“Every city wants to grow, but we’re looking at smart growth that fits in well with the community,” he noted, explaining that Westfield is the third-largest municipality in the state in terms of geography, and is a gateway city composed of urban, industrial, residential, and agricultural sections.
“We’re at the intersection of the Mass Pike and Interstate 91, have rail service, and are home to Westfield-Barnes Regional Airport, which we see as an economic engine for the city,” he continued.
Westfield has a 66-acre industrial park and is in the process of creating a second industrial park on city-owned land adjacent to Barnes Regional Airport.
“We’re doing permitting activities to advance it to a shovel-ready site,” Mitchell said, explaining that he receives two to three phone calls every week from people looking for buildings or land to build on, and since the city doesn’t have a large inventory of buildable industrial land, the new, 40-acre industrial park will provide property developers and large companies with the space they are seeking in the Whip City.
Mitchell says it would be an ideal site for industrial or aviation tenants, but at present, city officials are working with the state’s Natural Heritage and Endangered Species program to determine if there is sensitive habitat on the property.
In addition, many businesses are expanding. Gulfstream Aerospace Corp., which is a unit of Virginia-based General Dynamics, has completed a $23 million expansion in Westfield Industrial Park, which will lead to the creation of more than 100 new jobs.
Meanwhile, Jarvis Surgical is planning to almost double the size of its facility, and Advance Manufacturing and Tell Tool number among the city’s precision manufacturers that have expanded or have plans to do so.
Phelon has worked hard to retain and grow the number of businesses who are members of the chamber of commerce. Although she says this is a problem that every chamber faces, the executive director has taken a proactive stance to help members and work with the city to support them.
For example, Phelon and Westfield Public School Superintendent Stefan Czaporowski have met numerous times to discuss workforce-development initiatives and a gap in technical skills noted by chamber members.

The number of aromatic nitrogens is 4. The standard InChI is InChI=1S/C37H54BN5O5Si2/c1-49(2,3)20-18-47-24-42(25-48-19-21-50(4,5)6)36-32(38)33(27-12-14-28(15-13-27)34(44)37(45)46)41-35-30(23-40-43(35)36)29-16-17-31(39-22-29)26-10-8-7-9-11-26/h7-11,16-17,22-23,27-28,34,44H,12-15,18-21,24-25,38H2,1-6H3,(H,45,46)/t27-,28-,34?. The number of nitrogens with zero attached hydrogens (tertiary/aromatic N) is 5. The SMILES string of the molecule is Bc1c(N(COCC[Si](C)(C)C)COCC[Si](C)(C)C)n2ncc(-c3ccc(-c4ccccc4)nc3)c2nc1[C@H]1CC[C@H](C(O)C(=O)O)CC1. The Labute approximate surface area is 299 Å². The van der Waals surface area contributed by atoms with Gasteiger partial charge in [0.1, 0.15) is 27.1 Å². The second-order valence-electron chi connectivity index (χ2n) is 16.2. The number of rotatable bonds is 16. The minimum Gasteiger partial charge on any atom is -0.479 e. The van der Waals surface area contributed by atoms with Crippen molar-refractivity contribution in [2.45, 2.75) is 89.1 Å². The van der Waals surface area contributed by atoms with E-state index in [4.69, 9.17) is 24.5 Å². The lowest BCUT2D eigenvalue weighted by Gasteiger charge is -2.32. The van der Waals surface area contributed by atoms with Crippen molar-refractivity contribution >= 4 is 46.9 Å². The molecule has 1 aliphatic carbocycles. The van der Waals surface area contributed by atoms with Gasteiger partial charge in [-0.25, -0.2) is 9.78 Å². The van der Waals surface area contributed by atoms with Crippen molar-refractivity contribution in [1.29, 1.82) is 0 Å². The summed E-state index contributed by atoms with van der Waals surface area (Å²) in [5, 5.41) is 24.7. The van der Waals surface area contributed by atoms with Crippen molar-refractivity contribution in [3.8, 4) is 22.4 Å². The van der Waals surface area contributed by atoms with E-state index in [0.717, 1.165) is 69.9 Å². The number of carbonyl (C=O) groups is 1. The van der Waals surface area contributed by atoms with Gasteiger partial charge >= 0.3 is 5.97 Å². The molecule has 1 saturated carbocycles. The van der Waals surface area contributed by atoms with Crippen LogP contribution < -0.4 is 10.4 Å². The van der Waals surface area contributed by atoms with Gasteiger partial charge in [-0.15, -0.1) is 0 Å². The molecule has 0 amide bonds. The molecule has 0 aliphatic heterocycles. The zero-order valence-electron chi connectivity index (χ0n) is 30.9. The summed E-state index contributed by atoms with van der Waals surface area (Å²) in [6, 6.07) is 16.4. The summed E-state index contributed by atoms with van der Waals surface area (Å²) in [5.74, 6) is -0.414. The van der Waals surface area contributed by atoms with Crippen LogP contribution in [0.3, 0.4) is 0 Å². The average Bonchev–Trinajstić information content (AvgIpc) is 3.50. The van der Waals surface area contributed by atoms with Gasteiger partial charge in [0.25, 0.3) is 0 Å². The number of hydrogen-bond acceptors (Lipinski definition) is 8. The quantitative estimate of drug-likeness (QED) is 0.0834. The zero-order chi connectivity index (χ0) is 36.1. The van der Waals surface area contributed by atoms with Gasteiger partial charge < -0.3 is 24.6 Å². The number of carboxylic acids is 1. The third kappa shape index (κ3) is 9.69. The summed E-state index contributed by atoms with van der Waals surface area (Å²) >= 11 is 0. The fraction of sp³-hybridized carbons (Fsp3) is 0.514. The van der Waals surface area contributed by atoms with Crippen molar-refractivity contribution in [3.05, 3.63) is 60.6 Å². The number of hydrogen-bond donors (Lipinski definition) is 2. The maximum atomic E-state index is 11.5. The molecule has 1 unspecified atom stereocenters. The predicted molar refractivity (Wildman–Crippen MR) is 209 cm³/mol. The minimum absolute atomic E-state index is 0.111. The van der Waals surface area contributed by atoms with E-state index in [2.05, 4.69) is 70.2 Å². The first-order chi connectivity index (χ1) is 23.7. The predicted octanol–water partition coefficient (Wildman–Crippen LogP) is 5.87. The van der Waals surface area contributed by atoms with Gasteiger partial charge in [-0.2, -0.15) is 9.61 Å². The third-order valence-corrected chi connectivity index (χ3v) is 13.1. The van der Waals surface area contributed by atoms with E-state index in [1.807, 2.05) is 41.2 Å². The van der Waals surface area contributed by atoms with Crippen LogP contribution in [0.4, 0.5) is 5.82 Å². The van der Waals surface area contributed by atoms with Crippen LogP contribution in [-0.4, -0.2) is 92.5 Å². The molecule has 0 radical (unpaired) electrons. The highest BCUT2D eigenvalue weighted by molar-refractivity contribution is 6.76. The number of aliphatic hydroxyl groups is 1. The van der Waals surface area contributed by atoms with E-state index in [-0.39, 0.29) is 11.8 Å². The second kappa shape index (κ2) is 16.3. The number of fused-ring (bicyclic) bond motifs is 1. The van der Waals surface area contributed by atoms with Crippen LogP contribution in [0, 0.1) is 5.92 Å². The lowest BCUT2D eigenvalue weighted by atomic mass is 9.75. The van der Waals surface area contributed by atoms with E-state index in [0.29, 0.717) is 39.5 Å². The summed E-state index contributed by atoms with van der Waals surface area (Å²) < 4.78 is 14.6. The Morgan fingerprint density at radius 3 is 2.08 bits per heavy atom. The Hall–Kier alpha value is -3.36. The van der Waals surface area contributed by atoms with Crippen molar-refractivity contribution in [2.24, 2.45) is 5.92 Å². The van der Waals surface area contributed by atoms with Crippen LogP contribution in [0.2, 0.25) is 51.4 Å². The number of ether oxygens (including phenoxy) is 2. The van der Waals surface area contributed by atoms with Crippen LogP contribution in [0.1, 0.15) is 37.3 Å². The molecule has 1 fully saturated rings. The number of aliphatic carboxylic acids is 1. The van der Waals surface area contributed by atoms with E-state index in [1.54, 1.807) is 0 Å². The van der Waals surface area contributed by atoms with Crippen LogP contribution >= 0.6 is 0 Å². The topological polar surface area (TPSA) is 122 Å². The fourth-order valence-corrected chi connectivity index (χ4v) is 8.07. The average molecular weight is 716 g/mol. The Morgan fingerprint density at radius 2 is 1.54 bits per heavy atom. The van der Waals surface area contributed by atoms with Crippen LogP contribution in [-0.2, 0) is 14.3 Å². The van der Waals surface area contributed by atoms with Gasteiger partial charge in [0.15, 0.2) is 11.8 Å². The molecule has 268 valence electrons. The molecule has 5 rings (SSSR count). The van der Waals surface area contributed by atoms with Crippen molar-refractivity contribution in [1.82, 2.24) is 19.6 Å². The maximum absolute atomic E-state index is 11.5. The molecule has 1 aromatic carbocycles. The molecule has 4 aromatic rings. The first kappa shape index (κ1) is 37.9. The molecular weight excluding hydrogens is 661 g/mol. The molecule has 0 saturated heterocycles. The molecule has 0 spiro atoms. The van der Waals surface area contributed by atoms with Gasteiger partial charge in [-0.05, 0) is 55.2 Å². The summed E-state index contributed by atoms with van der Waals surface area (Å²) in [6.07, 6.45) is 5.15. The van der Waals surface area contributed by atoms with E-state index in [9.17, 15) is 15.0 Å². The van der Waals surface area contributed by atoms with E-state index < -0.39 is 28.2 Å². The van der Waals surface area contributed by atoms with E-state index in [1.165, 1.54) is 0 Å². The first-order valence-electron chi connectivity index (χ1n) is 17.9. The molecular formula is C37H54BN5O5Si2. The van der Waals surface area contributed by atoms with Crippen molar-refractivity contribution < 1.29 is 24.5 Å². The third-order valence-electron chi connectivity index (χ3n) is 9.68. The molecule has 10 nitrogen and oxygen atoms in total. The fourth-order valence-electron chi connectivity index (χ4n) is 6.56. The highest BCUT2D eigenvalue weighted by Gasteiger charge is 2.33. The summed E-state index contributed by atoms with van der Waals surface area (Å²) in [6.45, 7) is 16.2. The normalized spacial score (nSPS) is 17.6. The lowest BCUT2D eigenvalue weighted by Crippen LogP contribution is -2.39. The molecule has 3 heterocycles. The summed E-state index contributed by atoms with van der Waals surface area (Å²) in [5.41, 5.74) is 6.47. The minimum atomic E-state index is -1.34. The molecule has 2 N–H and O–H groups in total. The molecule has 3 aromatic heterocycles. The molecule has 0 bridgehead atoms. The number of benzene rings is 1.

The former Westfield Technical Academy principal, who was named superintendent in July, wants to develop a task force composed of representatives from each school as well as business leaders, who would work together to identify areas where collaboration can take place.
Czaporowski said many businesses already participate in a cooperative education program at Westfield Technical Academy, which allows 60 seniors to alternate a week of academics with a week of internship at local firms, but he would like to expand programs for middle- and high-school students that would allow them to get an inside look at how businesses operate and gain real-world experiences.
He noted that 38% of students from the academy go directly into the workforce after graduation, while 7% of students from the high school choose that path.
“The task force will allow us to find out what schools need to do to prepare students to work in local businesses,” he said.
Phelon said the idea has generated enthusiasm and endless possibilities. “If we can keep the dialogue going, our businesses and our school department can help each other,” she told BusinessWest, adding that the academy was recently named one of three high schools in the country that have a program certified by the Federal Aviation Assoc. Gulfstream donated $200,000 to advance the school’s airframe and power-plant program several years ago, and recently donated an additional $100,000.
Gov. Charlie Baker recently appointed Phelon a member of the Mass Advanced Manufacturing Collaborative, which is a statewide initiative aimed at increasing advanced manufacturing in the Commonwealth.
“Westfield has more than 40 manufacturing companies, and I’m excited to do my part to keep the initiative moving forward so we can remain competitive globally,” she said.
Phelon also just completed the first four-year Institute of Management program for executives who run nonprofit organizations, which will increase her skill base and help her to develop programs to benefit membership in the chamber by increasing its value.
To that end, the Greater Westfield Chamber has already begun implementing practices identified in a Horizon Initiative: Chambers 2025 report.
The chamber’s 2017 calendar has two new dinners, but two fewer breakfasts, and the board of directors now meets quarterly instead of nine times a year.
“We realize that people’s time is valuable, and although the board sets policies, much of the work has shifted to committees,” Phelon explained.
In addition, there is no longer a charge for members to attend After 5 networking events, and the number of them has increased: one will be added in December, and two will be held for the first time next summer.
The chamber also plans to work with the city on the Shop Small American Express Small Business Saturday event, which is held on the last Saturday of November.
Phelon has been named a Neighborhood Champion each year, and as a result, small participating businesses will receive free doormats, shopping bags, balloons, banners, bandannas for animals, and pins to give out.
“Our tagline used to be ‘To Inform, Educate, and Advocate,’ but we have changed it to ‘We Focus on the Most Important Economy. Yours,’” Phelon noted. “We want to be viable, valuable, and vibrant in the year 2025.”
Real progress is taking place in the Whip City, and efforts to promote the growth of new businesses as well as the success of existing ones will continue.
“We’re on the cusp of great change, and the potential for the future is unlimited,” Phelon said, adding that Westfield is great place to live, work, and play.
Mitchell agreed. “Westfield has a bright future. We have many resources and attributes that are attractive to businesses as well as residents, and expanding our industrial base will help to keep the local economy vibrant,” he said.
All this has involved a tremendous amount of time and effort that is finally resulting in concrete change.